A few weeks ago I wrote an article for Mint that pointed you to a couple of websites where you could claim a free credit score. Here’s the article if you want to catch up. Now on July 21, 2011 consumers will begin to see their actual credit scores under several very common scenarios. Here’s the back story…
In March 2010 Senator Mark Udall (D-CO) introduced the Fair Access to Credit Scores Act of 2010. The Act was swept up in the legislation referred to as the Dodd-Frank Wall Street Reform and Consumer Protection Act, which means it becomes effective July 21st. And, on July 6th the Federal Reserve Board and the Federal Trade Commission issued final rules regarding the credit score disclosure regulations, which clarified the conditions under which consumers would have access to their credit score. Here’s an overview…
Credit score disclosure is required by lenders if…
- A consumer applies for credit, gets approved and a credit score is used to set the material terms of the account. This applies if your lender choses what’s referred to as the “Credit Score Disclosure” notice as a way comply with the new rules.
- A consumer applies for credit and is denied credit based on a credit score. You’ll get a declination letter and your score as well as information about where you can claim your free credit report used by the lender to make their decision.
- A consumer applies for credit and gets approved but with less advantageous terms compared to the terms other approved applicants were given. This is a practice commonly referred to as Risk-Based Pricing.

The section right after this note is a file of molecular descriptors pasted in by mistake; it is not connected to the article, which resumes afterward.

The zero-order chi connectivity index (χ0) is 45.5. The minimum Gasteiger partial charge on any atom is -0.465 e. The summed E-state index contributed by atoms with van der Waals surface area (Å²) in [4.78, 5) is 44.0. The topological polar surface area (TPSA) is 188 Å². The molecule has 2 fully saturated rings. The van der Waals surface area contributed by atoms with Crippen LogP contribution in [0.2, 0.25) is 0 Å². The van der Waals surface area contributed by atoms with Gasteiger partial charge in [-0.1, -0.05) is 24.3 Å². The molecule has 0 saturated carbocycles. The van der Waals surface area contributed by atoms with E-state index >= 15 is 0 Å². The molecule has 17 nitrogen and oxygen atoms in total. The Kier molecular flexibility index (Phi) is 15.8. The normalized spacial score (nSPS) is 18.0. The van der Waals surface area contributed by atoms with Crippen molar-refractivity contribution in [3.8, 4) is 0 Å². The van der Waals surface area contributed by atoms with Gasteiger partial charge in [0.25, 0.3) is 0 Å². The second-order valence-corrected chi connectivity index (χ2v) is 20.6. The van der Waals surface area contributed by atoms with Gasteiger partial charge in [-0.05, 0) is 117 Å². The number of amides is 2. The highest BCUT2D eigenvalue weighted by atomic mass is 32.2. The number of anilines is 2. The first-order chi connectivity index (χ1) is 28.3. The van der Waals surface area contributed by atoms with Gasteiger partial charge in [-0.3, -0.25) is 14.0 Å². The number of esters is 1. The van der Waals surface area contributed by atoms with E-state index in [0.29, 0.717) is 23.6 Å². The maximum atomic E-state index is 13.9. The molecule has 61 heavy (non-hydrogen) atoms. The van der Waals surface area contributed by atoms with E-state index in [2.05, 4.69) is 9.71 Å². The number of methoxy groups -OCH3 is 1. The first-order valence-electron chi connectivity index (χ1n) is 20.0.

- A consumer has an existing account with a credit card issuer and the annual percentage rate is increased based on a credit score.
- A consumer applies for a mortgage loan. This has actually been a requirement since 2004 but I wanted to throw it in here just to remind you.
IMPORTANT: Every one of the 5 scenarios above is automatic. You do not have to ask your lenders for your scores. They must send them to you proactively. This is significantly different from the free credit report rules, which require YOU to ask for your federally mandated free credit reports. This means you should keep your eyes open for letters from your lenders because they may have your credit scores included.
Credit score disclosure is NOT required if…
- A consumer applies for insurance, utilities or rental housing and the score used is not the same style of score used by lenders to make loan-specific decisions. This does not constitute a “credit score” as defined by the Fair Credit Reporting Act and only credit scores are required to be disclosed.
- A lender bases a lending decision solely on a “proprietary score”, which is a score that is developed by a creditor for their use only (versus those built by FICO, for example). The exception is if the proprietary scoring model uses only information from a credit bureau to generate the score. If so, then it must be disclosed.
- A lender uses multiple scores that meet the definition of a “credit score.” In that case the lender has the option to choose to disclosure only one of the scores rather than all of the scores.
In addition to the scores the consumer will likely be given information about the score range, from which credit bureau the score came, where they rank nationally compared to other consumers, and how to obtain a copy of their credit report for free.
The score disclosure may not clearly identify the “brand” or type of score the lender used to make their decision so the consumer will have to rely on the disclosed score range to determine what score was used. If the range is 300 to 850 then a FICO score was used. If the range is 501-990 then a VantageScore was used.
Welcome to a new era of credit score disclosure. It’s a good week for consumers!
John Ulzheimer is the President of Consumer Education at SmartCredit.com, the credit blogger for Mint.com, and a contributor for the National Foundation for Credit Counseling. He is an expert on credit reporting, credit scoring and identity theft. Formerly of FICO, Equifax and Credit.com, John is the only recognized credit expert who actually comes from the credit industry. The opinions expressed in his articles are his and not of Mint.com or Intuit. Follow John on Twitter.